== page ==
Makes absolutely zero difference in functionality, just a little more convenient to adjust on the Record/Super Record.

I tend to agree because if all slack/slop is taken out of cable that ferrule should not have the ability to move
threaded or not

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Calnago
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by Calnago

Exactly, and the ferrule/housing stops on both the Chorus and non series brakes are the same, both threaded. Sorry for the slight diversion from 12sp, but for clarification here’s a Chorus brake caliper (2011) once again...
Image

The only differences between Chorus and non series skeleton are as pointed out earlier in @Pajaa’s post...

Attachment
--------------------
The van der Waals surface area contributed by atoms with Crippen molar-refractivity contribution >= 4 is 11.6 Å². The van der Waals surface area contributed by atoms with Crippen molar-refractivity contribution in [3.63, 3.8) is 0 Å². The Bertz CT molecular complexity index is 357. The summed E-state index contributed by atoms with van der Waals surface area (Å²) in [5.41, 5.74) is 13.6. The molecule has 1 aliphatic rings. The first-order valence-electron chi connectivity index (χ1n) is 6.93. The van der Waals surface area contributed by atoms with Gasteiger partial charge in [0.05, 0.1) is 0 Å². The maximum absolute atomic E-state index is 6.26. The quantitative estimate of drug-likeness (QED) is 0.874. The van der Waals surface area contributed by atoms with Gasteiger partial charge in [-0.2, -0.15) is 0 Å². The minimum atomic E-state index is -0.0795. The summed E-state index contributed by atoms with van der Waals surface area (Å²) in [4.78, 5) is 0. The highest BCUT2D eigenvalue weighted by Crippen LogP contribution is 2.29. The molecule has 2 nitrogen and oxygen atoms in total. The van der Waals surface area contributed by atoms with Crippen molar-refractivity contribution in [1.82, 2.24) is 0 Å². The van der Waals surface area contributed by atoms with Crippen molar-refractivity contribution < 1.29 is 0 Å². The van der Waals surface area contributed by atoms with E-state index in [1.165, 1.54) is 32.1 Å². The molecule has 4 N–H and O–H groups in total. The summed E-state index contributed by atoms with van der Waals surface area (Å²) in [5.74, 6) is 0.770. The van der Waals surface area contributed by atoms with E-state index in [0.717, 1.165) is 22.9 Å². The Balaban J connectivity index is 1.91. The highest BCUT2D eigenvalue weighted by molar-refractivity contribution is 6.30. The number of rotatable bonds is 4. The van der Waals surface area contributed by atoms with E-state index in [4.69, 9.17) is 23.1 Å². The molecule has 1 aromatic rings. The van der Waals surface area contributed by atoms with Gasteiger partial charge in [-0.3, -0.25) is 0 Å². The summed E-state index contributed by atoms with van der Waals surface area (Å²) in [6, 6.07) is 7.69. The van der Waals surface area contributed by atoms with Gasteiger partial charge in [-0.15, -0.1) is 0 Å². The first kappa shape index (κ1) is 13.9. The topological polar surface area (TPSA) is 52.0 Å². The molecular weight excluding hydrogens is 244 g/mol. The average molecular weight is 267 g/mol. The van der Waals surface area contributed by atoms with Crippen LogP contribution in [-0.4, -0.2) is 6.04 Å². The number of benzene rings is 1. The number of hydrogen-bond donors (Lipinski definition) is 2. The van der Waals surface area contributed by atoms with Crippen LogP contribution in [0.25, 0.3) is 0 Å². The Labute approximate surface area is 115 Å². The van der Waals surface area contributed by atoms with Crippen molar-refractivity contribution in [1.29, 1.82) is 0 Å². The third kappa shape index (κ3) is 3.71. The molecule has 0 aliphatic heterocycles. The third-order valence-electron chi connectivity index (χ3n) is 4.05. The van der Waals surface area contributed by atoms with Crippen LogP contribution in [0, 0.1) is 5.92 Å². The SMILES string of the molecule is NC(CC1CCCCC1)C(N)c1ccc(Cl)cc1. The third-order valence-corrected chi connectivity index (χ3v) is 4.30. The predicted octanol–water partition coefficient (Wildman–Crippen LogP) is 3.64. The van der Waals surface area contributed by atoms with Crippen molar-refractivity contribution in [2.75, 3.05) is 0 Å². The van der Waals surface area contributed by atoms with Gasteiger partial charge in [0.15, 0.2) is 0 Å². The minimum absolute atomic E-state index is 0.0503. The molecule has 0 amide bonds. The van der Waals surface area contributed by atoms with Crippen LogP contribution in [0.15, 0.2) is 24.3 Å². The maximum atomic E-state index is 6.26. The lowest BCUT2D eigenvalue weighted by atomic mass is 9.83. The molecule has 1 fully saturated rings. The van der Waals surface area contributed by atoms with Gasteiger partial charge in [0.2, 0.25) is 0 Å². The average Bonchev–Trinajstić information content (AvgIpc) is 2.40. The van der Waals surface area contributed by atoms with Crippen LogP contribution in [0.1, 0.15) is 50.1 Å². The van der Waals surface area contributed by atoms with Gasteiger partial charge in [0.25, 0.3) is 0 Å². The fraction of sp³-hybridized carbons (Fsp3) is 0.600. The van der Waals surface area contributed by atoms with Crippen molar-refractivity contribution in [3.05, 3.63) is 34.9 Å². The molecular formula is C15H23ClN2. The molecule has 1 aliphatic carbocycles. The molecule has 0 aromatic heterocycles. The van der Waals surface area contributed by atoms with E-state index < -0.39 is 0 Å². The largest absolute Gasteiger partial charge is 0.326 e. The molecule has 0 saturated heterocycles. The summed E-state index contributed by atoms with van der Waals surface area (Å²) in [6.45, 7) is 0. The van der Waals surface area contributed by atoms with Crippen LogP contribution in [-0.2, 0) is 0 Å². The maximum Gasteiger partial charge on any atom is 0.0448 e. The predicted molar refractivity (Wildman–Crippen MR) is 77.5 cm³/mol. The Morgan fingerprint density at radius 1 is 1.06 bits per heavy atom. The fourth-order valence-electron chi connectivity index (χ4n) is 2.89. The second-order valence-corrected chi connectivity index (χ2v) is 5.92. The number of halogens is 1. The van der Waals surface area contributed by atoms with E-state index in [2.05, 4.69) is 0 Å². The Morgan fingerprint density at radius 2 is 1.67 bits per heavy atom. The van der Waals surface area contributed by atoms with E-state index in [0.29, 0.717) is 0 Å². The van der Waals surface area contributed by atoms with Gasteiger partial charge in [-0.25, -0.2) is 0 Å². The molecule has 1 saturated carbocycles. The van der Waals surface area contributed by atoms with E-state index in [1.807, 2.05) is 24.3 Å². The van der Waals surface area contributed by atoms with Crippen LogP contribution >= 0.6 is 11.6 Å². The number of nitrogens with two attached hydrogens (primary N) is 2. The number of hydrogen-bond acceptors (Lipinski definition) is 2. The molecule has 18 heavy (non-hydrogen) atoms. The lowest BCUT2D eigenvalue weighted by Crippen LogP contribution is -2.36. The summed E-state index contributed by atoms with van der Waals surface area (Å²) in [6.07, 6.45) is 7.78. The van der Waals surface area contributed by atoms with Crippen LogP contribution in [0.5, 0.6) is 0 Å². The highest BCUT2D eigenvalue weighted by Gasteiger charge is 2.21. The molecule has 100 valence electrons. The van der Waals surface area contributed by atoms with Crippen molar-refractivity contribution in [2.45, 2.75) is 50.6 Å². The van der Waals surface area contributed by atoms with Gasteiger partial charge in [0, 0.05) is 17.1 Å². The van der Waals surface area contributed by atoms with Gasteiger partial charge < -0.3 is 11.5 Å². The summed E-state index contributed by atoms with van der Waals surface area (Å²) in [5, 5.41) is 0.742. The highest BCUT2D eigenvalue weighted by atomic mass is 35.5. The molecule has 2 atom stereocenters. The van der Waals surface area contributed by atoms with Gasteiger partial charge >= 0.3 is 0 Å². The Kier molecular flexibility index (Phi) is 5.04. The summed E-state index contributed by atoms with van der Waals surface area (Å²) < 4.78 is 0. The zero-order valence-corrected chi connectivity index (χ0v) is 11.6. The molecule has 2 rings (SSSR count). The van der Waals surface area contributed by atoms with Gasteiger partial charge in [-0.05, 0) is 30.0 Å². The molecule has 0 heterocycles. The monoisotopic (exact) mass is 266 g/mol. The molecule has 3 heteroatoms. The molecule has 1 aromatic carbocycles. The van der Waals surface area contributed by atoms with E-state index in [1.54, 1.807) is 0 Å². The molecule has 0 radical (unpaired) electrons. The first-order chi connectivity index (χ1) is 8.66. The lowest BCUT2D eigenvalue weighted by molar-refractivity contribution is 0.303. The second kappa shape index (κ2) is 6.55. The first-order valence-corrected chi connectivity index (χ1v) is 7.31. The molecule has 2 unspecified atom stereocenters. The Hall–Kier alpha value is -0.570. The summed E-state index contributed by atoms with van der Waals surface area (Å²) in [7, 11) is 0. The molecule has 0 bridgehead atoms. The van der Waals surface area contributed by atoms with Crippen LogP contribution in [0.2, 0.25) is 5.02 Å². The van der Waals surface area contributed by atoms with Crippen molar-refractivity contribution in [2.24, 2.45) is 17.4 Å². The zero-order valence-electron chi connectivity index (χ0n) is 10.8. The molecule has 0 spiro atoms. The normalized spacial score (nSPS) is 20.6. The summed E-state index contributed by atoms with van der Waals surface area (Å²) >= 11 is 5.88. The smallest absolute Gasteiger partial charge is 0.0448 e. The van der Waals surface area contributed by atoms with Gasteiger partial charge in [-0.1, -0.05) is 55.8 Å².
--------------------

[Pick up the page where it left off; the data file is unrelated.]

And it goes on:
Image
Chorus has a bit nicer bolts/hardware and the non series also has more generic brake pad holders. That’s it. As you move up to Record and Super Record it only gets nicer, smoother, and easier to adjust. But... Chorus, and the non series calipers, do offer a bit more clearance over Record or Super Record.
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keaton
Posts: 22
Joined: Sun Feb 05, 2012 7:03 pm

by keaton

Can a 140mm rotor be used on the front wheel of Campgnolo disc? I know Campagnolo says no, but was still curious.

appologies if this has been covered, couldn't find anything.